Iceland 2022 – Day 5

June 1: Heimaey

Last night, we fell asleep to the soothing sound of rain on the skylights above our bed. This morning, we woke to beautiful sunny weather!

I guess what they say about Iceland is true: if you don’t like the weather wait 10 minutes (though so far in our experience it’s more like “wait 10-24 hours”).

We enjoyed a tasty breakfast spread at the hotel, though we did skip the Fishliver Oil, which was next to the coffee and cottage cheese. I do not know which of those three things were supposed to be mixed together…

I’m a big fan of Icelandic bread so far. There were three types to sample this morning! A dense, sweet ryebread, something wholegrain, and a loaf of cranberry or raisin bread. We also had blueberry skyr with granola and fruit. It was not the typical collection of nasty honeydew and melon! This was a mix of apples, bananas, oranges, and, incongruously, watermelon.

We needed to hit the road at 9 AM in order to make it to Landeyjahöfn to catch our ferry to the city of Heimaey in the Vestmannaeyjar islands, known for its proximity to numerous puffin colonies and a disastrous volcanic eruption in 1973.

We arrived at the ferry 30 minutes early, exactly as instructed, and discovered Icelanders and tourists of Iceland are a prompt bunch. We were at the back of the cue for cars driving onto the ferry!

The seas were calm (only 0.7 m swells) and the crossing took about 40 minutes. Inside had comfy chairs, tables, and a cafe, but we spent the voyage in the fresh air up top. Embarking and debarking (even with the cars) was speedy and we arrived in plenty of time for our noon tour.

Originally, we were booked on a 4 PM excursion, but while we were out walking yesterday our Puffin Safari tour guide called us and asked if we would be able to take an earlier tour because they were worried they wouldn’t be able to run tours later in the day due to weather issues. (Fortunately, the weather in question was wind rather than rain, which didn’t impact our afternoon plans for dry land at all.)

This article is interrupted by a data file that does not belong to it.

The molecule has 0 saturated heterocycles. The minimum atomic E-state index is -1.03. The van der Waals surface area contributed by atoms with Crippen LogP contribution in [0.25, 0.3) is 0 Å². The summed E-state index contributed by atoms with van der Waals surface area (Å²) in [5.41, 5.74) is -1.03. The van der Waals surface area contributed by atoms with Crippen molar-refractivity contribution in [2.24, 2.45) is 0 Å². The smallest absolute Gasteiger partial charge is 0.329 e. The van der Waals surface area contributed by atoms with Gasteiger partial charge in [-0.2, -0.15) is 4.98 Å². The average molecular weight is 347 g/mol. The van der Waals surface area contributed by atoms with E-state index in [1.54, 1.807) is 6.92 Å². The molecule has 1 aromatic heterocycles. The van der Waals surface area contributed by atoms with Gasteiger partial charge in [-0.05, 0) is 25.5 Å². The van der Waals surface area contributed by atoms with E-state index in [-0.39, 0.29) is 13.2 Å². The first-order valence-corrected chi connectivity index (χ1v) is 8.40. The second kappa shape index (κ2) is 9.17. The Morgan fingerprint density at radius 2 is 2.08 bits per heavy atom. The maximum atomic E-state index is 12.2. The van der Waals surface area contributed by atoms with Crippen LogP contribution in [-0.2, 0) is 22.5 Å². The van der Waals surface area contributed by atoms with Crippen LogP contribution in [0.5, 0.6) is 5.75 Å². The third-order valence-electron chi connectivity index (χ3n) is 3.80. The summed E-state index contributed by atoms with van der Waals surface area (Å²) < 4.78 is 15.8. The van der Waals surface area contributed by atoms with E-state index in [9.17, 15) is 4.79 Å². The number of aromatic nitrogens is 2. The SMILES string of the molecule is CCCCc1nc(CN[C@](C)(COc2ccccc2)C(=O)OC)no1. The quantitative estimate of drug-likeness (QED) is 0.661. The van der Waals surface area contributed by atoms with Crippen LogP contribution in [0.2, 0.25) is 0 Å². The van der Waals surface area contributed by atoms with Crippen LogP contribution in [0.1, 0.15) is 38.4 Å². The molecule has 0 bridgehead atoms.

The timing actually worked out perfectly. We docked at 11:30, parked the car, found the tour office, used the bathroom, and went out to get suited up for our excursion! It’s the height of fashion.

We weren’t risking the phones to potentially choppy water, so Trish used the 360 camera and I used the head rig for the GoPro (definitely recommend! It allows you to record but still experience the scenery without looking through a lens!).

3x speed

We definitely saw puffins but, strangely, puffins don’t like bright sunny days, so most were up in their nests, visible as little white specks against the green. We also saw a lot of seagulls and guillemots. The tour was really more about the geology and interesting rock formations around the island.

We both had a great time!

After the boat docked back at the harbor, we had lunch at Tanginn, a harbor-side restaurant with an eclectic menu. Trish and I both opted for reindeer burgers. Blindfolded, I don’t think I could reliably tell you the difference between bison and reindeer. It’s gamier than beef but very similar.

We took a couple tacky tourist photos with the giant puffin statue in the harbor.

Going on the earlier boat tour actually allowed us to hit both of the other main tourist attractions in Heimaey this afternoon, freeing up our morning tomorrow for either sleeping in or walking around the island. (I guess it’s three attractions if you count the tacky tourist photos with the giant puffin statue at the harbor…)